STIs, including HIV/AIDS, can spread quickly in refugee settings, because of limited contraceptive supplies, such as condoms; the presence of military forces, who tend to have higher STI rates than civilian peacetime populations;9 refugees’ greater vulnerability to sexual and gender violence and sex work; greater exposure to inadequately screened blood transfusions; and the presence of populations with HIV.10

Many refugee women and their newborns face health problems related to pregnancy and delivery, including pregnancy complications and miscarriages.11 During flight and early settlement, women may be forced to give birth alongside roads, in forests, or in temporary shelters, with conditions hazardous both to them and their children. One study of Afghan refugees indicated that 41 percent of women’s deaths were due to maternal causes, exceeding any other cause for women.12 Another study showed that both the perinatal mortality rate (stillbirths and deaths in the first week of life) and the proportion of low birth-weight babies doubled during the siege of Sarajevo; there were eight times as many birth defects as there had been before the siege.13 Researchers attributed these increases in part to the damaged health infrastructure and to nutritional deficiencies.14

Complications of pregnancy and childbirth, such as severe bleeding, obstructed labor, and unsafe abortion, may be more serious for displaced women, and may lead to infertility and death. A refugee woman who wants to end her pregnancy and has no access to safe abortion services may seek an unsafe abortion and end up requiring emergency care and counseling. According to the United Nations Population Fund (UNFPA), postabortion complications alone account for up to 50 percent of maternal deaths in refugee situations.15

Providing Better Reproductive Health Care for Refugees and IDPs

In the mid-1990s, several events drew attention to refugees’ need for reproductive health care. A 1994 study by the Women’s Commission for Refugee Women and Children showed that these needs (with the exception of antenatal and delivery care) were rarely addressed by existing health services. Both the 1994 International Conference on Population and Development and the 1995 Fourth World Conference on Women called for greater efforts to protect refugee and displaced populations and to guarantee their access to health care services.16 Following these conferences, several coalitions formed to increase refugees’ access to quality reproductive health services, including the Inter-Agency Working Group on Refugee Reproductive Health (IAWG) and the Reproductive Health for Refugees Consortium (RHRC). Conflicts in Rwanda and the former Yugoslavia, where widespread sexual violence and atrocities against women occurred, also drew attention to refugees’ reproductive health care needs.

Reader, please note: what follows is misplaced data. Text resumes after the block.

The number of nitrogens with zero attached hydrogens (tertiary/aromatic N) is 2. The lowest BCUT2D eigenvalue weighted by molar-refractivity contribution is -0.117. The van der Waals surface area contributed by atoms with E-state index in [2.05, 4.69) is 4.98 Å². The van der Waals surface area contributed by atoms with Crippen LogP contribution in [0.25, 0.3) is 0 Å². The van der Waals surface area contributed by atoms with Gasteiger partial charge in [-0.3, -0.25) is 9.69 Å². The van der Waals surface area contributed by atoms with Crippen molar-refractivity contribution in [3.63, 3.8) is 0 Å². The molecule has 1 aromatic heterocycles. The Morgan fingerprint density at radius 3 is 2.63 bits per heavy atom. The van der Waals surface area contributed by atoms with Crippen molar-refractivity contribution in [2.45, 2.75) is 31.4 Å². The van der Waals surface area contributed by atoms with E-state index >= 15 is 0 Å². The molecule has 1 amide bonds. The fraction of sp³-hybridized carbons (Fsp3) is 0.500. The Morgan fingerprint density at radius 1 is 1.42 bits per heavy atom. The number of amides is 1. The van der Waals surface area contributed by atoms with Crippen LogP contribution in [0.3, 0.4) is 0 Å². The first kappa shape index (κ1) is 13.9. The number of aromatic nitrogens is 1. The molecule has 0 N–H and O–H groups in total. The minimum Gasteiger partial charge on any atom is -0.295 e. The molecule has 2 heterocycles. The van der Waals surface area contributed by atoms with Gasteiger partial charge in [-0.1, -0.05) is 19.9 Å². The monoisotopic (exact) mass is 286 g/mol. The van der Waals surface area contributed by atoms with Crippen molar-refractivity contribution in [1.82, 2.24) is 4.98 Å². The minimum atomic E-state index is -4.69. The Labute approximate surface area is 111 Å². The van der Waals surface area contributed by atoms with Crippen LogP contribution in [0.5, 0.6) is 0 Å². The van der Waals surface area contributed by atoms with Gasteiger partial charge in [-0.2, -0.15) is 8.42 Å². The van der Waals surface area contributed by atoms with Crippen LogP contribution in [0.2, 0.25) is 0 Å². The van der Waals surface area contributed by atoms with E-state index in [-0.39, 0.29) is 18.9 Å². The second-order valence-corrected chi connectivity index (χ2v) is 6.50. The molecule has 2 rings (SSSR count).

The IAWG produced a manual that incorporates World Health Organization technical standards, and concluded that reproductive health for refugees should cover family planning, protection from sexual and gender violence, prevention and treatment of STIs and HIV/AIDS, prenatal and safe delivery care, and emergency care for complications of pregnancy and childbirth, including abortion-related complications.17

Phasing in Assistance

International health experts recommend providing a set of priority reproductive health interventions in the initial, emergency phase of a refugee crisis, and a more comprehensive package of services once the situation has stabilized. In the initial phase, UNHCR advises using the Minimum Initial Service Package (MISP), a set of activities designed to reduce death and illness related to reproductive health. The package must be implemented in a coordinated manner by trained staff. Specific components of the MISP include the following:

  • Identifying people who will coordinate reproductive health services;
  • Reducing HIV transmission by providing free condoms and guidance to health workers about necessary medical precautions against HIV/AIDS;